33 items of correspondence from the files of the Birmingham gunsmiths Westley Richards & Co. Ltd., mainly addressed to Walter A. Clode and Harry S. Rogers, relating to ten accounts including those of Indian Maharajas and American hunters.

Walter Alexander Clode (b.1929), Managing Director, Westley Richards & Co. Ltd, Birmingham gunsmiths [Eckhard Boden; Bud Helmericks; Robert M. Lee; Chris Pappas; Nawab of Savanur; Maharaja of Jodhpur]
Publication details: 
From Britain, America and India. Between 1966 and 1974.
SKU: 13304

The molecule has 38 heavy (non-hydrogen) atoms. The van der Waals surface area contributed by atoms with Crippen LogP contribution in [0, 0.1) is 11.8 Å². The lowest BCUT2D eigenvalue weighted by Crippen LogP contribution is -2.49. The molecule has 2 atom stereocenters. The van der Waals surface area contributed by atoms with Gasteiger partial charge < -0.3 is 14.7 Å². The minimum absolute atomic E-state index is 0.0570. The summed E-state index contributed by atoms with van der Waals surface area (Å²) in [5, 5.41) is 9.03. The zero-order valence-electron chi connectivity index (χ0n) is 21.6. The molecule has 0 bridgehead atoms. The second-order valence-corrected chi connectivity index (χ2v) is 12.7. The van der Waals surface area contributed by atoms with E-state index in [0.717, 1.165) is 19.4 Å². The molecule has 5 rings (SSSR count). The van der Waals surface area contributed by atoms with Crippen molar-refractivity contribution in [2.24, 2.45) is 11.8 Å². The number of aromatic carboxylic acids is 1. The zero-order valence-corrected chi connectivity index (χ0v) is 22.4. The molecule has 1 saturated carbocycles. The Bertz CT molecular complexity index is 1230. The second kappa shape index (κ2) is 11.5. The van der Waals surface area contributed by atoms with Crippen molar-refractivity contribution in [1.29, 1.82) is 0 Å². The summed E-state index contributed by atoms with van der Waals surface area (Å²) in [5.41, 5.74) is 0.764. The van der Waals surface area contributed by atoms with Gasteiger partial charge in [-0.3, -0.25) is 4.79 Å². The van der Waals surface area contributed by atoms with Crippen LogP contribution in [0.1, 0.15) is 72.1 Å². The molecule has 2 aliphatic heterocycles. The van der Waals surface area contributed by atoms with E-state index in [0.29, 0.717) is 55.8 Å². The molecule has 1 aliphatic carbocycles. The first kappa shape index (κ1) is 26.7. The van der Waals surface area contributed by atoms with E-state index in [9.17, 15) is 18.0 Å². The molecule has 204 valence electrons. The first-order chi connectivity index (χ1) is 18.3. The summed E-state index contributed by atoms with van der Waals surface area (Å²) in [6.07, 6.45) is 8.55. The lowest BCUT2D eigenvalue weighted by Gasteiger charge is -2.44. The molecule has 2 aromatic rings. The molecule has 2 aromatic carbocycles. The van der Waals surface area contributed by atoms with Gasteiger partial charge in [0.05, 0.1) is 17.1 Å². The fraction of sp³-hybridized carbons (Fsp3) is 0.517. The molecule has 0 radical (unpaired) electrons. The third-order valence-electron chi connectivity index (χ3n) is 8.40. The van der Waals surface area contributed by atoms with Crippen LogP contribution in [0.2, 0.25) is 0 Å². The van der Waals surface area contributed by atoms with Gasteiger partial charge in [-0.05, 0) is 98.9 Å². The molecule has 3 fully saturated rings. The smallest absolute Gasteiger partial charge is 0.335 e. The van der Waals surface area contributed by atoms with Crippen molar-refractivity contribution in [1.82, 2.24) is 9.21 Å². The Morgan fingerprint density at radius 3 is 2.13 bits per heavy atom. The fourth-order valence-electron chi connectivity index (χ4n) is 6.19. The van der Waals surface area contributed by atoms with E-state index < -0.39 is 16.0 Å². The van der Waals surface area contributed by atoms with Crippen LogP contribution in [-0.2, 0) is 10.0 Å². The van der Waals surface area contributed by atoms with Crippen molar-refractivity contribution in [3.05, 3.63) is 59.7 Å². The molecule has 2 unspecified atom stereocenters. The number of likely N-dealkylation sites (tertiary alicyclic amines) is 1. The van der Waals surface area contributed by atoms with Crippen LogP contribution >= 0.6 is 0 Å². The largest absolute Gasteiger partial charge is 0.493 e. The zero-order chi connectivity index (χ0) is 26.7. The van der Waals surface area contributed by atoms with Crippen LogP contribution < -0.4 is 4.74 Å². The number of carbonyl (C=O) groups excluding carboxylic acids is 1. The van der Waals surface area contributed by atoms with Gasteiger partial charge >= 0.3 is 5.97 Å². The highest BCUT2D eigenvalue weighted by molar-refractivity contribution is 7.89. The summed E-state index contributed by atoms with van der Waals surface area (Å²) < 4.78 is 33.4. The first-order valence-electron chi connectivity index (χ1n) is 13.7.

Westley Richards & Co was established in 1813. In 1957 W. A. Clode bought the firm from Captain E. D. Barclay, and it remains within the hands of the Clode family today. The firm's own history recounts how, after the war, Clode 'made regular visits to India buying for resale classic weapons from the Indian Princes who had been such strong supporters of the firm in earlier days - this was to be the firm's salvation.' The present collection contains 17 items of correspondence relating to ten of the firm's accounts (and a colleague, see Item Eleven), with copies of 14 of the firm's replies, and two other documents, with four photographs (see Item Seven below). It provides an interesting insight into the firm's business methods in the 1960s and 1970s, the requirements of its customers, and the firms nurturing of client relationships. ONE. Eckhard Boden of Istanbul, Turkey: 3 TLsS to Clode, 1970 and 1971, and one original TLS from Clode in reply, on Westley Richards letterhead, 1970. In the first letter (21 March 1970) Boden enquires about the mounting of 'a scope mount similar to the one I saw on that big double .465, that belongs to that American who sent it back to you and whom you never heard from since'. In the course of his reply (2 April 1970) Clode comments: 'I have had a Nickel telescope on order for six months from the London agents and this has never arrived. You might be more successful with Nickel than I am!' In a long letter on 10 October 1971 Boden expresses 'deep disappointment in regard to the mounting of the scope. The picture you sent, thank you for the effort, does not show much of the rifle but one can see the mounting quite clearly and that is about the most ugly mounting on a double that I have seen so far. [...] I am sorry, Mr Clode but that will not do. Any gunsmith could have done that.' TWO. J. P. Chatterjee, Calcutta Agent to the Maharajadhiraja Bahadur of Burdwan, India: TLS to the firm, 1967 ('Enclosed please find copies of Arms and curios kept since a long time from the period of Moghal Emperor's time at the shelakhana of the Maharajadhiraja Bahadur of Burdwan.'), with copies of two 1967 applications for licences from the Maharajadhiraja to the District Magistrate, Burdwan, one giving the number of weapons being disposed of, and the other describing the firearms by name. With copy of TL from Clode to Chatterjee, 1967, in which he complains: 'My Agent called on you at Calcutta last year and I understand there may have been some misunderstanding about this deal'. THREE: Delhi Gun House: TLS to firm, 1970, with reference to 'your verbal order placed with us by Mr. Rogers, during his last visit to Delhi, for the supply of 5 pcs. of M.L. Pistols & Revolvers for a total price of £.225 ex our Show Room.' With specimen order form. FOUR: Bud Helmericks [Harmon R. Helmericks (1917-2010)], Alaska, USA: 8 ALsS (two cut in pieces on opening) to members of the firm, 1970-1973, with copies of five typed replies, 1970-1973. A friendly correspondence, underlining the strength of the firm's customer relations. Helmericks writes to 'Harry' on 8 June 1971: 'I haven't had any luck in finding a job for your son here this season. There just ain't any position available since much of the oil operation has stopped.' Helmericks letter of 27 September 1971 begins: 'The first snow of winter is blowing across our prairie and ice is making up in small ponds. I pulled our sea plane up from the river today and we are getting things in order for the winter days ahead. It has been an unusually lovely summer and fall here with just one beautiful day after another. We have had a good season of hunting and each of our Clients took really beautiful Dall Rams, Caribou and Moose, along with some superb grouse shooting. We are now getting ready for our fall fishing under the ice using gill nets. It is really quite an operation.' On 2 April 1973 Helmericks expresses pleasure at the news that 'Harry is enjoying his retirement and I trust he will enjoy Ireland'. In the same letter he declares: 'I consider the Westley Richards Best Quality firearms to be the finest made in the world. I am indeed proud to own this double rifle.' On 30 November 1973 Clode writes: 'Things have become in such short supply that I think we will case up the rifle in a plain canvas case for the time being. I will take a drawing of the rifle and send the proper case when it is finished. It is just not possible to get a delivery promise from the casemakers.' FIVE: Copy of TL to Private Secretary to H.R.H. The Maharajah of Jodhpur, Rajasthan, India, 1970. 'You may remember that about 8 years ago we bought a considerable number of weapons from you. I know that you must still have huge quantities of old and obsolete weapons. It looks as if the holding of large quantities of arms may be discontinued if teh present Bill on privileges passes through both Houses of Parliament. Quite a number of weapons are this month being offered through the Indian market, which I am sure have originated from your armoury.' SIX: Robert M. Lee ('Bob') of Lee Expeditions, Ltd.: TLS to Rogers, 1968. Long letter (6pp., 8vo) dealing in detail with a range of rifles which he is developing with the firm. The letter concludes: 'I had a whole mess of .358's in Kenya, but some years ago, when they cleared out the arsenal at Gilgil, they confiscated the ammunition and dumped it since they thought I would never return for it. | I think that I have amply covered all the points raised in your letter, and if it takes you as long to read this, as it took me to dictate it, I feel sorry for you.' SEVEN: R. S. Namdeo of Satna, India: Two TLsS to the firm, 1970, with two copies of TLs in reply by Clode, 1970, and four small photographs of cannons. Namdeo's first letter (16 February 1970) describes the cannons. On 16 February 1970 Namdeo writes: 'I suggest that your representative may bring one Radio Transistor of 3 waves, and one wrist watch of midium [sic] cost with his personal luggage as presents in my name at the Customs Office checkings and duty paid. I will pay him the cost if desired. This I want to influence staff for reduction of the prices as suggested by you.' On 4 March 1970 Clode writes to Namdeo: 'I regret to say we are not interested in either the cannons or the used postage stamps. To be quite honest I don't think these stamps are worth anything'. EIGHT: Chris Pappas of Illinois, USA: ALS to Clode, 1974, with copy of Clode's TL in reply, 1974. Pappas writes regarding 'the four main Farquharsons', which, 'Through thirty years of hard seeking' he was able to purchase 'for a nice collection', and his desire to acquire 'the baby W. R. and the Jeffery': 'I understand that you do go to India frequently, andn am wondering if you can locate these two Farquharsons that I need, in that country.' NINE: The Nawab of Savanur, Bangalore, India: TL to Clode, 1966 ('I have a number of old arms daggers etc. used by the Rulers of the former Savanur State'), with copy of Clode's TL in reply, 1966 ('[...] does this mean that there are any muzzle loading pistols or muzzle loading weapons for disposal [...] I have not planned at the moment to go to Bangalore but as I will be in Madras it will be no trouble for me to visit you so long as the quantities of arms for disposal are worthwhile'). TEN: Gajraj Singh, Administrator, Marwar Darbar Household, Rajasthan, India: TLS to the firm, 1970, with copies of two TLs in reply by Clode, 1970. Singh writes: 'It was good that your partner Mr Harry Rogers could meet His Highness last month for a preliminary discussion on the subject.' ELEVEN: Richard Van Oss, Birmingham, England: TLS to Rogers, 1970, with copy of Rogers's TL in reply 1970. Van Oss writes regarding 'a very overgrown fifteen year old whose rather slow manner of speaking does not do him justice. [...] He is concentrating on metal work and is absolutely besotted about restoring antique guns and gun making generally.' Rogers replies that the firm 'could probably do very well with an expert restorer of antiques in the future as our business in that direction is expanding. [...] I am not clear where this boy lives but we have had poor success with apprentices who have to live in digs. Birmingham is a gloomy place for the homeless, at any age.'